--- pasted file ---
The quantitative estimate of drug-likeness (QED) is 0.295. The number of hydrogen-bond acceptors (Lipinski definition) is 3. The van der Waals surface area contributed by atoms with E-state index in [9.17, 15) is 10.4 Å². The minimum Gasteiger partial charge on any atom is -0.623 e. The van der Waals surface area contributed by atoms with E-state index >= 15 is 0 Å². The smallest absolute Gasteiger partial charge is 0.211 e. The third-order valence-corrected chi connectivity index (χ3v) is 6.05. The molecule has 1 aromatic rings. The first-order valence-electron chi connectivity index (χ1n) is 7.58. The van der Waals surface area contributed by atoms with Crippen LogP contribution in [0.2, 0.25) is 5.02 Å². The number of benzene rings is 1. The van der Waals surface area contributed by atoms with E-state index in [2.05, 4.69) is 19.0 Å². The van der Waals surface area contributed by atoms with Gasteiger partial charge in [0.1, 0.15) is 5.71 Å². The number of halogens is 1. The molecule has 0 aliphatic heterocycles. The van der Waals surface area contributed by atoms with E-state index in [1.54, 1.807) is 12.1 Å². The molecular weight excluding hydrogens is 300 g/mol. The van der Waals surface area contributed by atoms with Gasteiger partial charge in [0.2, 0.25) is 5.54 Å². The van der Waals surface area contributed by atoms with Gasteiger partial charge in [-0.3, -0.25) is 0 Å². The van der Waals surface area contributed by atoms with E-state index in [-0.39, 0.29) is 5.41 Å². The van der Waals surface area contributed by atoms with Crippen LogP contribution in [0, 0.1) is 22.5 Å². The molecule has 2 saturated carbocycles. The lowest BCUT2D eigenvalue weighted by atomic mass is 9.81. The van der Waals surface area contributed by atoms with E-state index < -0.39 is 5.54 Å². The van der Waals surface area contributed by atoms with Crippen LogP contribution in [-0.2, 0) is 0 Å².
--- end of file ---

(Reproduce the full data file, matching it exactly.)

The quantitative estimate of drug-likeness (QED) is 0.295. The number of hydrogen-bond acceptors (Lipinski definition) is 3. The van der Waals surface area contributed by atoms with E-state index in [9.17, 15) is 10.4 Å². The minimum Gasteiger partial charge on any atom is -0.623 e. The van der Waals surface area contributed by atoms with E-state index >= 15 is 0 Å². The smallest absolute Gasteiger partial charge is 0.211 e. The third-order valence-corrected chi connectivity index (χ3v) is 6.05. The molecule has 1 aromatic rings. The first-order valence-electron chi connectivity index (χ1n) is 7.58. The van der Waals surface area contributed by atoms with Crippen LogP contribution in [0.2, 0.25) is 5.02 Å². The number of benzene rings is 1. The van der Waals surface area contributed by atoms with E-state index in [2.05, 4.69) is 19.0 Å². The van der Waals surface area contributed by atoms with Gasteiger partial charge in [0.1, 0.15) is 5.71 Å². The number of halogens is 1. The molecule has 0 aliphatic heterocycles. The van der Waals surface area contributed by atoms with E-state index in [1.54, 1.807) is 12.1 Å². The molecular weight excluding hydrogens is 300 g/mol. The van der Waals surface area contributed by atoms with Gasteiger partial charge in [0.2, 0.25) is 5.54 Å². The van der Waals surface area contributed by atoms with Gasteiger partial charge in [-0.3, -0.25) is 0 Å². The van der Waals surface area contributed by atoms with E-state index in [-0.39, 0.29) is 5.41 Å². The van der Waals surface area contributed by atoms with Crippen LogP contribution in [0, 0.1) is 22.5 Å². The molecule has 2 saturated carbocycles. The lowest BCUT2D eigenvalue weighted by atomic mass is 9.81. The van der Waals surface area contributed by atoms with E-state index < -0.39 is 5.54 Å². The van der Waals surface area contributed by atoms with Crippen LogP contribution in [-0.2, 0) is 0 Å².